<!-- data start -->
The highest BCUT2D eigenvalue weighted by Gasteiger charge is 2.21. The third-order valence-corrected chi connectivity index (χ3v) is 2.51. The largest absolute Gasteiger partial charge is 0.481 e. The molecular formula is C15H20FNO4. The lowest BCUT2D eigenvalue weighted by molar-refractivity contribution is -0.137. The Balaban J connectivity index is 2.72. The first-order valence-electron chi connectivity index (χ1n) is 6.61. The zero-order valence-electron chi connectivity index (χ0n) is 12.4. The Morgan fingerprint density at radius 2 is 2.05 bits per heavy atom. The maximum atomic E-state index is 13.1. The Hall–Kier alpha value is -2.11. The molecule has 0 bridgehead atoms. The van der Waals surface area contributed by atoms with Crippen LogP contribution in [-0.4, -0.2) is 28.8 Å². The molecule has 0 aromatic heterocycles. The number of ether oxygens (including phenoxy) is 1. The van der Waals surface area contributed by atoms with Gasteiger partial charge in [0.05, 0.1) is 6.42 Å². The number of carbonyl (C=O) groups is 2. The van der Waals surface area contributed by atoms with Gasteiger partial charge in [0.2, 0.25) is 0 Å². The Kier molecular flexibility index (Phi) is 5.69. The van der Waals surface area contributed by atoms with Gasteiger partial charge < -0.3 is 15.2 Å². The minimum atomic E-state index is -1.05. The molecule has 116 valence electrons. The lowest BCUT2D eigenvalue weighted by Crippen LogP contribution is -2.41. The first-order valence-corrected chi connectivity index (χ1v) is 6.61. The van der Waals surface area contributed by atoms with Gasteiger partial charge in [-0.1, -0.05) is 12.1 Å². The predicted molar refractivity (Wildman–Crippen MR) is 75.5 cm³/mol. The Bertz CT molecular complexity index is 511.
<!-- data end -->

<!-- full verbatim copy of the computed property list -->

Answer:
The highest BCUT2D eigenvalue weighted by Gasteiger charge is 2.21. The third-order valence-corrected chi connectivity index (χ3v) is 2.51. The largest absolute Gasteiger partial charge is 0.481 e. The molecular formula is C15H20FNO4. The lowest BCUT2D eigenvalue weighted by molar-refractivity contribution is -0.137. The Balaban J connectivity index is 2.72. The first-order valence-electron chi connectivity index (χ1n) is 6.61. The zero-order valence-electron chi connectivity index (χ0n) is 12.4. The Morgan fingerprint density at radius 2 is 2.05 bits per heavy atom. The maximum atomic E-state index is 13.1. The Hall–Kier alpha value is -2.11. The molecule has 0 bridgehead atoms. The van der Waals surface area contributed by atoms with Crippen LogP contribution in [-0.4, -0.2) is 28.8 Å². The molecule has 0 aromatic heterocycles. The number of ether oxygens (including phenoxy) is 1. The van der Waals surface area contributed by atoms with Gasteiger partial charge in [0.05, 0.1) is 6.42 Å². The number of carbonyl (C=O) groups is 2. The van der Waals surface area contributed by atoms with Gasteiger partial charge in [0.2, 0.25) is 0 Å². The Kier molecular flexibility index (Phi) is 5.69. The van der Waals surface area contributed by atoms with Gasteiger partial charge < -0.3 is 15.2 Å². The minimum atomic E-state index is -1.05. The molecule has 116 valence electrons. The lowest BCUT2D eigenvalue weighted by Crippen LogP contribution is -2.41. The first-order valence-corrected chi connectivity index (χ1v) is 6.61. The van der Waals surface area contributed by atoms with Gasteiger partial charge in [-0.1, -0.05) is 12.1 Å². The predicted molar refractivity (Wildman–Crippen MR) is 75.5 cm³/mol. The Bertz CT molecular complexity index is 511.